I Hope They Serve Beer in Hell (2009)
Release Date: September 25th, 2009 MPAA Rating: R
Director: Bob Gosse Actors: Matt Czuchry, Jesse Bradford, Geoff Stults, Keri Lynn Pratt, Traci Lords
s can be surmised by anyone familiar with writer Tucker Max’s oeuvre, “I Hope They Serve Beer in Hell” is loaded with nonstop abrasive vulgarities. True life and humor do make an appearance, though the morals contain an unlikely fairytale aspect for such atrocious actions, and the laughs come from disgust and shock. However, for those desiring the entertainment of such caustic antics, Max’s stories deliver. Female audiences should be warned that the sexist, misogynistic behavior is condoned more often than condemned. In Tucker Max’s world, not only do nice guys finish last, but also the most contemptible lot gets the girls and saves the day.
Tucker Max (Matt Czuchry) has fashioned his lifestyle chasing the delirium offered by too much alcohol, licentious women, and generally reckless behavior. When his best friend Dan (Geoff Stults) is engaged to be married, Tucker insists on indulging the groom, his bitter buddy Drew (Jesse Bradford), and most importantly himself, in the excesses of an anti “no-touch” policy strip club, several hundred miles away. Things get out of hand when Tucker’s selfishness lands Dan in jail, and now the man who has always scoffed at the consequences of his own actions must search within to find a way to rectify the dire situation he has created.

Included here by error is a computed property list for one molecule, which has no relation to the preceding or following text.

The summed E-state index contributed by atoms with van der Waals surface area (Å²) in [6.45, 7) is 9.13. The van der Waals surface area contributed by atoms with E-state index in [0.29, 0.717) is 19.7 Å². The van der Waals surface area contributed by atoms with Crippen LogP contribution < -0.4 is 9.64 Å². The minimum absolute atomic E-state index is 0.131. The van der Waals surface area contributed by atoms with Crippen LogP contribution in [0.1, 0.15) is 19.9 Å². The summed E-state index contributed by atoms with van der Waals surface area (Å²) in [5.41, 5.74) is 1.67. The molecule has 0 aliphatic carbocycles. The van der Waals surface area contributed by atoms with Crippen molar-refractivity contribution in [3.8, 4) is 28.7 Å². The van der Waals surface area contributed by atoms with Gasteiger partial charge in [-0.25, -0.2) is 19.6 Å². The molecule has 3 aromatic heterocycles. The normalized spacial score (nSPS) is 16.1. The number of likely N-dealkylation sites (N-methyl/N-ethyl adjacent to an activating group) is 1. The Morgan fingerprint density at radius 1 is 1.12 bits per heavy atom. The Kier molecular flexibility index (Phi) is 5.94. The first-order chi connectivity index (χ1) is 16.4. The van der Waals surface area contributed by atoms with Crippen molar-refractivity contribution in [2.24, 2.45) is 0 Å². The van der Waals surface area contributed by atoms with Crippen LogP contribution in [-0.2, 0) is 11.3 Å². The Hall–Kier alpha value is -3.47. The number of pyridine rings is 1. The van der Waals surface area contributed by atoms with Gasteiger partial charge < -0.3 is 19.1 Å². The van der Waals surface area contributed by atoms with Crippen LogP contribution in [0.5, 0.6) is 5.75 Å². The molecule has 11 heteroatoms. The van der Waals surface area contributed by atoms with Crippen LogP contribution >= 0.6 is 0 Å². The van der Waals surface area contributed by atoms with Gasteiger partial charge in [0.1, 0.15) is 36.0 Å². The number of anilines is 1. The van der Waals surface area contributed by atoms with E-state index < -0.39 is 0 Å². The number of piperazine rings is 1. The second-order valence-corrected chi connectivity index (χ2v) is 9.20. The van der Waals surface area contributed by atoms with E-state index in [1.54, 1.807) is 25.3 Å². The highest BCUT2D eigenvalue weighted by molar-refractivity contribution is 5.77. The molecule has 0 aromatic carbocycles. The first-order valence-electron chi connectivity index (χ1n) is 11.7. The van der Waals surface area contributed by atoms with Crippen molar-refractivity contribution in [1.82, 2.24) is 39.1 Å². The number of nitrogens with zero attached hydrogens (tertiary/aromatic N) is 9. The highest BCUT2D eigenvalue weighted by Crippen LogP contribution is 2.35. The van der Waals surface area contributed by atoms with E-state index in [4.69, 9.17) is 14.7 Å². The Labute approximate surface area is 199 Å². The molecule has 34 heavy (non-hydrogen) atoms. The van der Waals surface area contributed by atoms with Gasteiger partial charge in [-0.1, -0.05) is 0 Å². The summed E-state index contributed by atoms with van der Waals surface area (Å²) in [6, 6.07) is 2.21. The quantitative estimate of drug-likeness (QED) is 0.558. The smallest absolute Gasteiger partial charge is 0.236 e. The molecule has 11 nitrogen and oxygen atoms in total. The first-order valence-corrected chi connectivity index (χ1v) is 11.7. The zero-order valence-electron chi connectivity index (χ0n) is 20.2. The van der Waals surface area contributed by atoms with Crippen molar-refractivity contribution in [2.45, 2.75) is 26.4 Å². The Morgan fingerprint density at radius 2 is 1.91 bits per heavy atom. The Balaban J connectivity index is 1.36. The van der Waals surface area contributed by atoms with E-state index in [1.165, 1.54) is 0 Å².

It’s like “Jackass” without the stunts, which is to say that it’s loud, obnoxious, and abrasive, but missing a unique angle. What was innovative about the vignette-styled source material isn’t translated to the big screen; instead, the funniest bits are sewn together into a road trip movie that screams of contrivance. Although there’s undeniably some creative liberties laced into the truth, too much of it has been done before – even as recently as this year (see “The Hangover”). With only one truly shocking, gross-out gag, “I Hope They Serve Beer in Hell” will probably only ever be recognized for that single scene.
The opening credits read, “Based on a true story… Unfortunately.” What follows is a decidedly acerbic sense of humor, especially when Tucker’s initial quick wit, attentiveness, and intelligence give way to amusement based on the destruction of others’ self esteem and collectedness. A few of his metaphors aren’t entirely standoffish, but the easiest laughs come from “defense mechanisms,” including poking fun at women, their annoying personalities, and other undesirable female qualities, to impress his friends. Perhaps what’s worse is that although he’s a disgusting, chauvinistic pig, the ladies still love him. Will he reform? Will he embrace his one-track mindset? Does it really matter what Tucker would do? The bachelor-party-gone-horribly-wrong plot certainly isn’t new and neither is the stereotypical group of friends with opposing attitudes – or the predictable manner in which the story neatly wraps up.
– The Massie Twins